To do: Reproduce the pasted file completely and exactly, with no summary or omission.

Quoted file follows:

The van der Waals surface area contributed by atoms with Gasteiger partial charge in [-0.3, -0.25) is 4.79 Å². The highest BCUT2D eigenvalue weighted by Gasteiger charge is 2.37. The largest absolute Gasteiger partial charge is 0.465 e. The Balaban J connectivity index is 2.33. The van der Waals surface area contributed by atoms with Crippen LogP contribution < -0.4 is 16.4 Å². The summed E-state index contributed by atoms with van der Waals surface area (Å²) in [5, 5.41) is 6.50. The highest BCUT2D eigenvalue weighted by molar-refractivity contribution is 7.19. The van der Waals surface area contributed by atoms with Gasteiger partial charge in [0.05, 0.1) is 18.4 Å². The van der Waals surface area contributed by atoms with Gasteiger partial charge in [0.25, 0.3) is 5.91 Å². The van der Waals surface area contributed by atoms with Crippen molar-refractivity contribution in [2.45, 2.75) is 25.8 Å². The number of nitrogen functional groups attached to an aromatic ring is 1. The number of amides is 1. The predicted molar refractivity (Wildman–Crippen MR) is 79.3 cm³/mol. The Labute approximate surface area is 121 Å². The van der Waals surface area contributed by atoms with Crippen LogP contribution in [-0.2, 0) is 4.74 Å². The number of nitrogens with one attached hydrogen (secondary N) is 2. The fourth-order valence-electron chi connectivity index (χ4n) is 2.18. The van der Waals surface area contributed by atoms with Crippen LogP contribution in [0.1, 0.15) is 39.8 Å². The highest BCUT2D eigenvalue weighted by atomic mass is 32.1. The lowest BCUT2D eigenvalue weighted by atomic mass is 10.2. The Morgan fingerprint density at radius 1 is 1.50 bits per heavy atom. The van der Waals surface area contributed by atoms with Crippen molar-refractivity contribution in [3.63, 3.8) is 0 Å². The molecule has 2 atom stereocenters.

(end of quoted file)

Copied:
The van der Waals surface area contributed by atoms with Gasteiger partial charge in [-0.3, -0.25) is 4.79 Å². The highest BCUT2D eigenvalue weighted by Gasteiger charge is 2.37. The largest absolute Gasteiger partial charge is 0.465 e. The Balaban J connectivity index is 2.33. The van der Waals surface area contributed by atoms with Crippen LogP contribution < -0.4 is 16.4 Å². The summed E-state index contributed by atoms with van der Waals surface area (Å²) in [5, 5.41) is 6.50. The highest BCUT2D eigenvalue weighted by molar-refractivity contribution is 7.19. The van der Waals surface area contributed by atoms with Gasteiger partial charge in [0.05, 0.1) is 18.4 Å². The van der Waals surface area contributed by atoms with Gasteiger partial charge in [0.25, 0.3) is 5.91 Å². The van der Waals surface area contributed by atoms with Crippen molar-refractivity contribution in [2.45, 2.75) is 25.8 Å². The number of nitrogen functional groups attached to an aromatic ring is 1. The number of amides is 1. The predicted molar refractivity (Wildman–Crippen MR) is 79.3 cm³/mol. The Labute approximate surface area is 121 Å². The van der Waals surface area contributed by atoms with Crippen LogP contribution in [-0.2, 0) is 4.74 Å². The number of nitrogens with one attached hydrogen (secondary N) is 2. The fourth-order valence-electron chi connectivity index (χ4n) is 2.18. The van der Waals surface area contributed by atoms with Crippen LogP contribution in [0.1, 0.15) is 39.8 Å². The highest BCUT2D eigenvalue weighted by atomic mass is 32.1. The lowest BCUT2D eigenvalue weighted by atomic mass is 10.2. The Morgan fingerprint density at radius 1 is 1.50 bits per heavy atom. The van der Waals surface area contributed by atoms with Crippen molar-refractivity contribution in [3.63, 3.8) is 0 Å². The molecule has 2 atom stereocenters.